Well, beleaguered Browns fans, buck up! For once, the Cleveland front office managed to do something right. And it wasn't even in a Kevin Costner movie or anything!
Of course, the decision was a complete no-brainer, but still...
And yes, I'm snarky. My first season as a young Browns fan ended with "Red Right 88." Suffer through the indignities I have over three decades for the love of this dumpster fire of a football team and you'd get snarky too.
Still, give credit where it's due.
Match the amount and terms of the offer or watch the 28-year-old two-time Pro Bowler walk out the door.
As Adam Schefter of ESPN reported, it didn't take the Browns long to make up their minds:
As Mary Kay Cabot of The Northeast Ohio Media Group reports, Cleveland general manager Ray Farmer released a statement:
I'm excited for both Alex and the Browns. We have talked about keeping our own players and this is a positive for us. Alex is a quality person and player that truly brings to life what playing like a Brown means. The ending is positive for everyone.
Keeping our young, good nucleus of players is vital for clubs and specifically the Browns, and therefore is this a good step. I'm excited for Alex and our football team as we continue to prepare for the 2014 season. The next step is the upcoming draft.
Farmer should be excited. Things were looking a little shaky there for a bit, amid reports that Mack wanted out of Cleveland and speculation as to the terms the Jaguars may add to the deal in an effort to make it difficult for Cleveland to match.
In the end, though, it wasn't difficult at all, as evidenced by the fact it took the Browns less than 24 hours to pull the trigger on matching.
Granted, the deal isn't perfect for the Browns, but that's what happens when you let another team dictate the terms of a contract. That could have been avoided by using the franchise tag on Mack rather than the slightly less costly transition tag.
Still, it also could have been worse. The NFL Network's Albert Breer broke down the particulars of the deal or at least the only ones worth knowing:
As Breer points out, assuming he continues to play at his current level, Mack can opt out after two years and get one last fat payday.
Or, Mack could threaten to opt out after the 2015 season, in an effort to get the Browns to up the $8 million he's owed in 2016.
In a worst-case scenario, even if the bottom falls out and Mack gets hurt or starts playing like Eric Wood of the Buffalo Bills (who made over $6 million last year to be Pro Football Focus' 26th-ranked center), then the Browns are on the hook for $26 million and Mack's set for life.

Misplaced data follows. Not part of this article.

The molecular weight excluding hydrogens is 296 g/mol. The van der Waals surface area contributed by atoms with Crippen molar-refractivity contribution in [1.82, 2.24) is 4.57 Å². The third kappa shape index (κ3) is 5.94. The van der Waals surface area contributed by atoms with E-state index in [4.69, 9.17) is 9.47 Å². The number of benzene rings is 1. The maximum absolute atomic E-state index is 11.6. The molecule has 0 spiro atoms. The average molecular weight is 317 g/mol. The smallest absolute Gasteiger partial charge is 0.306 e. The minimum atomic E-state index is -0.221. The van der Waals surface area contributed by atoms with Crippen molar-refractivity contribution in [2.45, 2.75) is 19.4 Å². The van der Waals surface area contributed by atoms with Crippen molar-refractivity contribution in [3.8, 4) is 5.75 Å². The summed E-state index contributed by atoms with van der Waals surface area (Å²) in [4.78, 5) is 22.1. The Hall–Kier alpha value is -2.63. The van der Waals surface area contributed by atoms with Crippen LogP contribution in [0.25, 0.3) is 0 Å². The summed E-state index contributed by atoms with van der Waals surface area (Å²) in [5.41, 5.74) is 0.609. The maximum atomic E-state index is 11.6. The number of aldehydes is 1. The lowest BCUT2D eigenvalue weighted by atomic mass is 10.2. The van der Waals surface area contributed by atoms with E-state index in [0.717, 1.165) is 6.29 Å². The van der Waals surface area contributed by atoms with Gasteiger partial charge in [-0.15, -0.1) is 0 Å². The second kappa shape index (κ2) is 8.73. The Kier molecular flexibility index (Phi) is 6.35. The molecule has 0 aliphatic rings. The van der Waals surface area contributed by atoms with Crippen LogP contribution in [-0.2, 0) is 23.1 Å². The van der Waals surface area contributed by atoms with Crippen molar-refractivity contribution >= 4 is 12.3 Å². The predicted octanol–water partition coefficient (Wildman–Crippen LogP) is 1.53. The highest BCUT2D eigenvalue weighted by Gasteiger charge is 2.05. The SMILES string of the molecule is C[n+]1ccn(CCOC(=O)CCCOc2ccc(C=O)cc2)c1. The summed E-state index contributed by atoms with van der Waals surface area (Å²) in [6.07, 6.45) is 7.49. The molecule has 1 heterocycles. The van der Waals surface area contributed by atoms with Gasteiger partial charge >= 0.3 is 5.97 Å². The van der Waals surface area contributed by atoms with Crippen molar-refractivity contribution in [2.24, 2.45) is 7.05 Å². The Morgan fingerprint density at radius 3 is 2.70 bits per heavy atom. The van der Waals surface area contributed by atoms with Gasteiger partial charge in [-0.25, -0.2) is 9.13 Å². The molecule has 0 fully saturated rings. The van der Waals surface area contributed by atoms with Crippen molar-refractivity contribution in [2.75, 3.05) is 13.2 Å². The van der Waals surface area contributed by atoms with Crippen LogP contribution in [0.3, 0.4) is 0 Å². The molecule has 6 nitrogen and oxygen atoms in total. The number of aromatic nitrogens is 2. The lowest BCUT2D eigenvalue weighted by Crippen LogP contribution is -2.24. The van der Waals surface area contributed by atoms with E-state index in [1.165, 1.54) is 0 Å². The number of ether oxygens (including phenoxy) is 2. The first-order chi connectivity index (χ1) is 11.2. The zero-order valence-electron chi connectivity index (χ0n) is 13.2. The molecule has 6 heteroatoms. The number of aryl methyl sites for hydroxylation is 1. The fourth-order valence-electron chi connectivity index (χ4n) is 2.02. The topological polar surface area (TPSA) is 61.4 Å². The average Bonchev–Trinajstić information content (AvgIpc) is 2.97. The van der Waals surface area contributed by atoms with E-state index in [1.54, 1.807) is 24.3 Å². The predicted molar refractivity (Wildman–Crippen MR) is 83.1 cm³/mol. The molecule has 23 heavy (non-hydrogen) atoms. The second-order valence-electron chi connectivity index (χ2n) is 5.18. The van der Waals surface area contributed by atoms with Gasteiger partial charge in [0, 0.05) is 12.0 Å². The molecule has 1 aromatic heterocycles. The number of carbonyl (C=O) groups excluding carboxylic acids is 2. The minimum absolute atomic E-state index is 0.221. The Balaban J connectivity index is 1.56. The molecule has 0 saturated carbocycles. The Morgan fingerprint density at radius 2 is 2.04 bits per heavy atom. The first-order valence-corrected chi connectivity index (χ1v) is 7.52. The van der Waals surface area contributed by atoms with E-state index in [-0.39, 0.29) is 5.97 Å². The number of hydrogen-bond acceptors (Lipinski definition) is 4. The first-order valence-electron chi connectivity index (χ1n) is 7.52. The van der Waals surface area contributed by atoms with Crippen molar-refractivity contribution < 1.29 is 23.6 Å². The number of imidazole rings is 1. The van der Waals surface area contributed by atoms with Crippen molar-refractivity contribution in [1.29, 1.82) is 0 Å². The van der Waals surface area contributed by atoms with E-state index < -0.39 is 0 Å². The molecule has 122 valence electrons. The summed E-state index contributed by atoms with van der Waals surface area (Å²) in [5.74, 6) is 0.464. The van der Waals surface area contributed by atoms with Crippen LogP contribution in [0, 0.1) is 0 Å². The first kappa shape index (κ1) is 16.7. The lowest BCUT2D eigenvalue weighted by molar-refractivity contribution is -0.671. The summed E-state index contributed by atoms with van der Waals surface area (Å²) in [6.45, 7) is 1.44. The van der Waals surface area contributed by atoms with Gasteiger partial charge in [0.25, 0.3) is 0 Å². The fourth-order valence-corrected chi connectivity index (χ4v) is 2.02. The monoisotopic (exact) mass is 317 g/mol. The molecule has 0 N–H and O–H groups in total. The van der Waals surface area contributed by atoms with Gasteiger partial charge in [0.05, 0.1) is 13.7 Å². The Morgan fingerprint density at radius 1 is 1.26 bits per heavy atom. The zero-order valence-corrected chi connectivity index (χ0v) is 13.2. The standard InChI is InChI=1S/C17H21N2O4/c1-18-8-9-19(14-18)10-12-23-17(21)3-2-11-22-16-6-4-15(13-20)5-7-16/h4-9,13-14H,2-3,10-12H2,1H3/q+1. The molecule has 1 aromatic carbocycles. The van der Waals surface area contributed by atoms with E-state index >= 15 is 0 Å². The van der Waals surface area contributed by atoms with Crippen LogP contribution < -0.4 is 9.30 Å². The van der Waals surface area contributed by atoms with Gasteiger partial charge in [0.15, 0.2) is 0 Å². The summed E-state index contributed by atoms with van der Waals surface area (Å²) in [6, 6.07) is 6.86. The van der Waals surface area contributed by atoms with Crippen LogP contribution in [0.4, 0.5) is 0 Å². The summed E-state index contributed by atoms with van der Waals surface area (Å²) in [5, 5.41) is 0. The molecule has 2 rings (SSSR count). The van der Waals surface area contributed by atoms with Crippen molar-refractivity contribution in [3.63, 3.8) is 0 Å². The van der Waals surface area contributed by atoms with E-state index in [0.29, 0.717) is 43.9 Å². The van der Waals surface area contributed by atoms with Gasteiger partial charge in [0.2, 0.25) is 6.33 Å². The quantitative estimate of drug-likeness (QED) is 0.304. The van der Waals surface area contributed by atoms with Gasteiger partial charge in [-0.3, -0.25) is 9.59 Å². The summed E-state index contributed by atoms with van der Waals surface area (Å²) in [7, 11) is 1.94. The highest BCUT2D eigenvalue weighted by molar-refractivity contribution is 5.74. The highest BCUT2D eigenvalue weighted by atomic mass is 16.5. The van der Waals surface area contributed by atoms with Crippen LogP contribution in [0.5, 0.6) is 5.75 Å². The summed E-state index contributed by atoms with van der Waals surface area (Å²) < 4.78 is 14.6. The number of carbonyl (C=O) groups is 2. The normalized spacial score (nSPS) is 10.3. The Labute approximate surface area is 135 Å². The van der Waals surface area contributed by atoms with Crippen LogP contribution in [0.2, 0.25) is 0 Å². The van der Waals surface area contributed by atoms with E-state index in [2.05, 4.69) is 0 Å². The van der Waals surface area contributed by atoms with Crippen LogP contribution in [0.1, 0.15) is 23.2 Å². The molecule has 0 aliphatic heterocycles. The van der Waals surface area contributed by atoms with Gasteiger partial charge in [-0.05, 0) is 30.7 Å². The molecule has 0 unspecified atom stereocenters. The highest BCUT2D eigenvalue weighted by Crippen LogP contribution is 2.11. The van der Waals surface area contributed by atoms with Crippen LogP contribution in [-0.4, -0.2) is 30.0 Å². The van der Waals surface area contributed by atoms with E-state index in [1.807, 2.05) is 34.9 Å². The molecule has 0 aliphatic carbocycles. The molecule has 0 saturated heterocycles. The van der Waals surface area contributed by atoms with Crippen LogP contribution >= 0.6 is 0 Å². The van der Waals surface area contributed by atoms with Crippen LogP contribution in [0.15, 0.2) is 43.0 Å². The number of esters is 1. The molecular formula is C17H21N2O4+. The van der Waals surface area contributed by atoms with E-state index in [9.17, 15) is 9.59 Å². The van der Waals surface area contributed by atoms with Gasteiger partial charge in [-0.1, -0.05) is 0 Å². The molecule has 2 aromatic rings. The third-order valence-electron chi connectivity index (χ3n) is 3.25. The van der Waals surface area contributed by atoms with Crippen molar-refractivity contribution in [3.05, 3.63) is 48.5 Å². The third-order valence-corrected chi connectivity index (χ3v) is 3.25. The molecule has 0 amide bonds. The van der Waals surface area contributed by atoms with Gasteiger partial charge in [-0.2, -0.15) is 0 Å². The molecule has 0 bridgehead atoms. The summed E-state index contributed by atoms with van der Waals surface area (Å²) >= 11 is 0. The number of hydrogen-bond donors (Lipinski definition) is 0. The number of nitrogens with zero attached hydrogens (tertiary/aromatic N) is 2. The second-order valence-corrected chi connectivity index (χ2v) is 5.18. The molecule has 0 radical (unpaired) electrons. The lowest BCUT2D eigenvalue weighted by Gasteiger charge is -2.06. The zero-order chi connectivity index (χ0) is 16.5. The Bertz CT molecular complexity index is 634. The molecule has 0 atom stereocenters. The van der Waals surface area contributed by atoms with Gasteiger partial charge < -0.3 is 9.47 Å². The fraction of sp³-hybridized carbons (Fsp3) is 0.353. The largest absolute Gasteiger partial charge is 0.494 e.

Even then, it was a risk well worth taking, because Mack hasn't given an iota of indication that there's trouble on the horizon.
|Alex Mack Career PFF Rankings|
|2010||9.2 (9)||2.5 (7)||5.8 (11)||2||2||9|
|2011||8.7 (10)||5.2 (11)||0.6 (17)||4||2||8|
|2012||14.9 (10)||5.1 (9)||14.1 (6)||3||2||8|
|2013||17.8 (4)||5.9 (5)||10.0 (5)||2||5||18|
|Per Pro Football Focus|
In each of Mack's four NFL seasons, the former first-round pick has ranked as a top-10 center at PFF. His fourth-place finish in 2013 was a career-best.
Then there's the matter of Mack's durability:
See? It wasn't a difficult decision at all, especially when you consider one more vitally important point.
On a team where "strengths" aren't exactly growing on trees, the Cleveland offensive line, anchored by Mack and Pro Bowl tackle Joe Thomas, is one.
Whether it's Brian Hoyer or a rookie behind center for the Browns this year, Cleveland's quarterback is going to be green. Having Mack in front of him barking out line calls, while Thomas watches his blind side is only going to help that young signal-caller develop.
Yes, the deal makes Mack the league's highest-paid center, but it's not like he isn't deserving of that moniker, and the $8.4 million average annual salary on the deal is only slightly higher than the $8.2 million Ryan Kalil makes with the Carolina Panthers.
Granted, this isn't some miraculous panacea that will suddenly cure all that ails the Browns. There isn't going to be a Hollywood ending in Cleveland this year. There are too many holes to fill and too many years of losing looming over the franchise like a thundercloud.
However, considering the uphill battle Farmer and head coach Mike Pettine faced when they assumed their new roles earlier this year, 2014 has been about as good so far for the Browns as fans could reasonably hope.
And that good spring kept right on rolling Friday.
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